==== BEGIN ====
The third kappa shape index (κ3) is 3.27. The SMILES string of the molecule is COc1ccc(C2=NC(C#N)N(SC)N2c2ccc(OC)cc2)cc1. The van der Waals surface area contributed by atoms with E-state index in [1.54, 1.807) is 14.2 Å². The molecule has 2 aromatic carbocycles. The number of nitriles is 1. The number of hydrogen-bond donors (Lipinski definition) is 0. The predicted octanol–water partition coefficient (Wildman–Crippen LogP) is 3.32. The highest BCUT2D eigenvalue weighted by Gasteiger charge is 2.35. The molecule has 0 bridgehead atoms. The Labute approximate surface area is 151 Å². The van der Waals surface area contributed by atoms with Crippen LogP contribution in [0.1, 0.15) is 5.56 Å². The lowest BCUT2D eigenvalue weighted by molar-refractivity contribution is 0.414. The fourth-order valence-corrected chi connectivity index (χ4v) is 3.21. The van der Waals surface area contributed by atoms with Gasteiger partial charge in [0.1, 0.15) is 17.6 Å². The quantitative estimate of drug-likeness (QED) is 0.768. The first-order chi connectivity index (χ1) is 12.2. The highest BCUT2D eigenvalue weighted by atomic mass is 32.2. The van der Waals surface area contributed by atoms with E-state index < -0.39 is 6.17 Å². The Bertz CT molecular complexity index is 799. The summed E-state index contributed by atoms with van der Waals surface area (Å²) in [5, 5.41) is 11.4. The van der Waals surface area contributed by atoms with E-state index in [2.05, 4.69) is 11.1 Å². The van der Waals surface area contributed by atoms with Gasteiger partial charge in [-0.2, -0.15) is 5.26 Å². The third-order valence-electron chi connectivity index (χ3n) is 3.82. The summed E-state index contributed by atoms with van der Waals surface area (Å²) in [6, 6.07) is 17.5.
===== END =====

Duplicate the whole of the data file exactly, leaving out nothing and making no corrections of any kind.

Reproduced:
The third kappa shape index (κ3) is 3.27. The SMILES string of the molecule is COc1ccc(C2=NC(C#N)N(SC)N2c2ccc(OC)cc2)cc1. The van der Waals surface area contributed by atoms with E-state index in [1.54, 1.807) is 14.2 Å². The molecule has 2 aromatic carbocycles. The number of nitriles is 1. The number of hydrogen-bond donors (Lipinski definition) is 0. The predicted octanol–water partition coefficient (Wildman–Crippen LogP) is 3.32. The highest BCUT2D eigenvalue weighted by Gasteiger charge is 2.35. The molecule has 0 bridgehead atoms. The Labute approximate surface area is 151 Å². The van der Waals surface area contributed by atoms with Crippen LogP contribution in [0.1, 0.15) is 5.56 Å². The lowest BCUT2D eigenvalue weighted by molar-refractivity contribution is 0.414. The fourth-order valence-corrected chi connectivity index (χ4v) is 3.21. The van der Waals surface area contributed by atoms with Gasteiger partial charge in [0.1, 0.15) is 17.6 Å². The quantitative estimate of drug-likeness (QED) is 0.768. The first-order chi connectivity index (χ1) is 12.2. The highest BCUT2D eigenvalue weighted by atomic mass is 32.2. The van der Waals surface area contributed by atoms with E-state index < -0.39 is 6.17 Å². The Bertz CT molecular complexity index is 799. The summed E-state index contributed by atoms with van der Waals surface area (Å²) in [5, 5.41) is 11.4. The van der Waals surface area contributed by atoms with E-state index in [2.05, 4.69) is 11.1 Å². The van der Waals surface area contributed by atoms with Gasteiger partial charge in [-0.2, -0.15) is 5.26 Å². The third-order valence-electron chi connectivity index (χ3n) is 3.82. The summed E-state index contributed by atoms with van der Waals surface area (Å²) in [6, 6.07) is 17.5.